Profile: IAEA, the nuclear watchdog
- 5 February 2015
- From the section Europe
The International Atomic Energy Agency (IAEA) - the nuclear watchdog of the United Nations - promotes the peaceful use of atomic energy while trying to make sure that the technology is not used for military purposes.
It has a high-profile role in monitoring compliance with international safeguards, including the 1968 nuclear Non-Proliferation Treaty (NPT). In recent years it has been active in Iran, North Korea and Iraq.
Nobel peace prize judges spoke of the "incalculable" importance of its work in awarding the 2005 prize to the agency and its then director, Mohamed ElBaradei.
The agency also researches the use of atomic energy in such areas as agriculture, industry and medicine. It shares expertise among its members - especially those in the developing world - and sets safety standards.
The IAEA advises its members about developing and operating nuclear power stations and disposing of radioactive waste.
It had a big role in the aftermath of Ukraine's Chernobyl nuclear power station disaster in 1986 and is involved in decommissioning the Soviet-era plant.
'Atoms for peace'
The IAEA's roots go back to the early 1950s, when rapid advances in nuclear technology were being made and memories of the destruction wrought by the atomic bomb attacks on the Japanese cities of Hiroshima and Nagasaki were fresh.
In 1953 US President Dwight D Eisenhower, mindful of trends which he believed would lead to a nuclear arms race, made his "Atoms for Peace" speech to the UN.
He envisaged a body that would develop the technology along peaceful lines. His vision found form in the IAEA, which began work in 1957 as an autonomous, inter-governmental body under the wing of the UN.
After the 11 September 2001 attacks on the US, Washington backed calls for an increase in the agency's budget and President George W Bush described the IAEA as a key player in the coalition against terrorism. The agency has warned of the dangers of nuclear-related terrorism.
The Bush administration subsequently expressed its dissatisfaction at what it saw as the IAEA's failure to take a tougher line with aspiring nuclear powers such as Iran.
Under Bush's successor, Barack Obama, the US has softened its stance and signalled a readiness to give positive diplomatic engagement with countries such as Iran a chance to work.
However, by 2010 Iran was seen by the US as failing to respond to such overtures, and following a critical IAEA report on Iran published in February, the UN Security Council voted in favour of intensifying sanctions against the country.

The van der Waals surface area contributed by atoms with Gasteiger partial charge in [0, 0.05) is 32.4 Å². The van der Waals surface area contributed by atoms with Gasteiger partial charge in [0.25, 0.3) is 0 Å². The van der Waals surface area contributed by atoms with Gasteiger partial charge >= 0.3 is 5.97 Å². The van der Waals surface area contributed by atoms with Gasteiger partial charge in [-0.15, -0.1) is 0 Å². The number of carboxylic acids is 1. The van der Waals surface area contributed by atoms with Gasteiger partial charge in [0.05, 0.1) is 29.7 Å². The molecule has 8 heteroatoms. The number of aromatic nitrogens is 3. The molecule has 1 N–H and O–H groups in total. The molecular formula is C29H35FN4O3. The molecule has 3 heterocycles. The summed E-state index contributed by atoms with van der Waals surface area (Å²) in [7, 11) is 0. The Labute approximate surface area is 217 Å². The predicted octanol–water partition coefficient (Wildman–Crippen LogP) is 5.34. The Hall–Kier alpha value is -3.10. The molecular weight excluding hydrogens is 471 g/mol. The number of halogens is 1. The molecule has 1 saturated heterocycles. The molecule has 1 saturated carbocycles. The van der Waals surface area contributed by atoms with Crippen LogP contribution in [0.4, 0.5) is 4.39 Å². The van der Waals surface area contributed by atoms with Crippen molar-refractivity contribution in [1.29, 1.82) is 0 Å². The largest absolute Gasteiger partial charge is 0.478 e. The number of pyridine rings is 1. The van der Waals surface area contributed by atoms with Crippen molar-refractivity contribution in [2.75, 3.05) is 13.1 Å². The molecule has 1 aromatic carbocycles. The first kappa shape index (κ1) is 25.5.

Director-general: Yukiya Amano
The veteran Japanese diplomat Yukiya Amano took over the helm of the agency in December 2009, succeeding Mohamed ElBaradei, who had led the IAEA since 1997.
Born in 1947, Mr Amano is a law graduate and French speaker. He began his diplomatic career when he joined the Japanese Foreign Ministry in 1972.
He went on to specialise in multilateral disarmament, taking part in the arms control talks that produced the 1995 extension of the Non-Proliferation Treaty (NPT). He became Tokyo's representative to the IAEA in 2005.
Seen as a reserved technocrat, he acknowledged that he was assuming leadership of the organisation at a "stormy" time - with the relationship between the IAEA and Iran having just reached a new low - and pledged to seek to defuse tensions.
However, Mr Amano's first report on Iran, published in February 2010, broke with the more cautious style of his predecessor and for the first time raised concerns that Tehran could be seeking to produce a nuclear warhead for a missile.
Governors formulate policy
He has continued to take a firmer line with Iran than Mr ElBaradei had with a further critical report in late 2010, prompting Tehran to accuse the IAEA of deploying "spies" in the country.
The director-general is assisted by six deputy directors-general. He heads the Secretariat, which is responsible for implementing IAEA programmes.
A 35-member Board of Governors formulates the agency's policies. All IAEA members are part of the General Conference, which meets every year to discuss agency activities and its budget.
Issues and challenges
The IAEA has no authority to act on its own, but relies on the willingness of nations to cooperate, or on a UN mandate. Its former head, Mohamed ElBaradei, complained that the agency enjoyed only "uneven authority".
The problem became apparent in 2002, when North Korea expelled IAEA inspectors, making it almost impossible for the agency to monitor Pyongyang's nuclear activities.
Meanwhile, Iran's nuclear programme goes on despite increased IAEA pressure for it to suspend its nuclear activities.
Israel, which analysts believe has nuclear warheads, has never signed the Non-Proliferation Treaty and so is not subject to IAEA inspections or sanctions. India and Pakistan, which have acknowledged their possession of nuclear weapons, are also not signatories to the Treaty.
The IAEA has been accused, notably by Pakistan, of restricting the transfer of nuclear know-how to developing countries, hindering their social and economic development.